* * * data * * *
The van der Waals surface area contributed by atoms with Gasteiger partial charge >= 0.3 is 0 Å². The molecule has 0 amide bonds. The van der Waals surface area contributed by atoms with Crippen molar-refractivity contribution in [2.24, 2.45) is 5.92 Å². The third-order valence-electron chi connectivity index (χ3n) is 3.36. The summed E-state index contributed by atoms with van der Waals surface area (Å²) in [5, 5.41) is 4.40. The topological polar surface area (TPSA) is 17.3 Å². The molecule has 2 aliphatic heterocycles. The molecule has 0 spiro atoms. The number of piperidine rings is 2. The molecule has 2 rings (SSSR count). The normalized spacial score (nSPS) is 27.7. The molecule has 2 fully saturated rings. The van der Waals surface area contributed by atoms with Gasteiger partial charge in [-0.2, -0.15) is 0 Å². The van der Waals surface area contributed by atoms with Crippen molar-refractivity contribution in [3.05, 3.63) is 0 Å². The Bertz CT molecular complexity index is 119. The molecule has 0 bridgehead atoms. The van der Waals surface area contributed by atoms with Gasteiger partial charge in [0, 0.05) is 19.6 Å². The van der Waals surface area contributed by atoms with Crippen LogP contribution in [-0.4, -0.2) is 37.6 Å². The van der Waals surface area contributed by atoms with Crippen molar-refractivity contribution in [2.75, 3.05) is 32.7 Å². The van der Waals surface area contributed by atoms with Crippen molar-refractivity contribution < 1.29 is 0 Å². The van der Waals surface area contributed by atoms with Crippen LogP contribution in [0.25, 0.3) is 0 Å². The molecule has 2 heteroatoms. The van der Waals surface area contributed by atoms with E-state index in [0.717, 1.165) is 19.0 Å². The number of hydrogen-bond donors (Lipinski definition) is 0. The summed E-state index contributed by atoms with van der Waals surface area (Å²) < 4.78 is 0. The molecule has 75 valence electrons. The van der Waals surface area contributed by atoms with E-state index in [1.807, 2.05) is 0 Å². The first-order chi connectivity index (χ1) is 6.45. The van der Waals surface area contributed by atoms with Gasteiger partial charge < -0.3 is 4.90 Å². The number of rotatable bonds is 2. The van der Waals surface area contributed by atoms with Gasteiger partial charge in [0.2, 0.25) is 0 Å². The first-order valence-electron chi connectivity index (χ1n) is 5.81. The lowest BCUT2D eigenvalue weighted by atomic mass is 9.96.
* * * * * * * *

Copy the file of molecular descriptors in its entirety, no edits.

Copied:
The van der Waals surface area contributed by atoms with Gasteiger partial charge >= 0.3 is 0 Å². The molecule has 0 amide bonds. The van der Waals surface area contributed by atoms with Crippen molar-refractivity contribution in [2.24, 2.45) is 5.92 Å². The third-order valence-electron chi connectivity index (χ3n) is 3.36. The summed E-state index contributed by atoms with van der Waals surface area (Å²) in [5, 5.41) is 4.40. The topological polar surface area (TPSA) is 17.3 Å². The molecule has 2 aliphatic heterocycles. The molecule has 0 spiro atoms. The number of piperidine rings is 2. The molecule has 2 rings (SSSR count). The normalized spacial score (nSPS) is 27.7. The molecule has 2 fully saturated rings. The van der Waals surface area contributed by atoms with Gasteiger partial charge in [-0.2, -0.15) is 0 Å². The van der Waals surface area contributed by atoms with Crippen molar-refractivity contribution in [3.05, 3.63) is 0 Å². The Bertz CT molecular complexity index is 119. The molecule has 0 bridgehead atoms. The van der Waals surface area contributed by atoms with Gasteiger partial charge in [0, 0.05) is 19.6 Å². The van der Waals surface area contributed by atoms with Crippen LogP contribution in [-0.4, -0.2) is 37.6 Å². The van der Waals surface area contributed by atoms with Crippen molar-refractivity contribution in [2.75, 3.05) is 32.7 Å². The van der Waals surface area contributed by atoms with Crippen molar-refractivity contribution < 1.29 is 0 Å². The van der Waals surface area contributed by atoms with Crippen LogP contribution in [0.25, 0.3) is 0 Å². The molecule has 2 heteroatoms. The van der Waals surface area contributed by atoms with E-state index in [0.717, 1.165) is 19.0 Å². The number of hydrogen-bond donors (Lipinski definition) is 0. The summed E-state index contributed by atoms with van der Waals surface area (Å²) < 4.78 is 0. The molecule has 75 valence electrons. The van der Waals surface area contributed by atoms with E-state index in [1.807, 2.05) is 0 Å². The first-order chi connectivity index (χ1) is 6.45. The van der Waals surface area contributed by atoms with Gasteiger partial charge < -0.3 is 4.90 Å². The number of rotatable bonds is 2. The van der Waals surface area contributed by atoms with Gasteiger partial charge in [0.2, 0.25) is 0 Å². The first-order valence-electron chi connectivity index (χ1n) is 5.81. The lowest BCUT2D eigenvalue weighted by atomic mass is 9.96.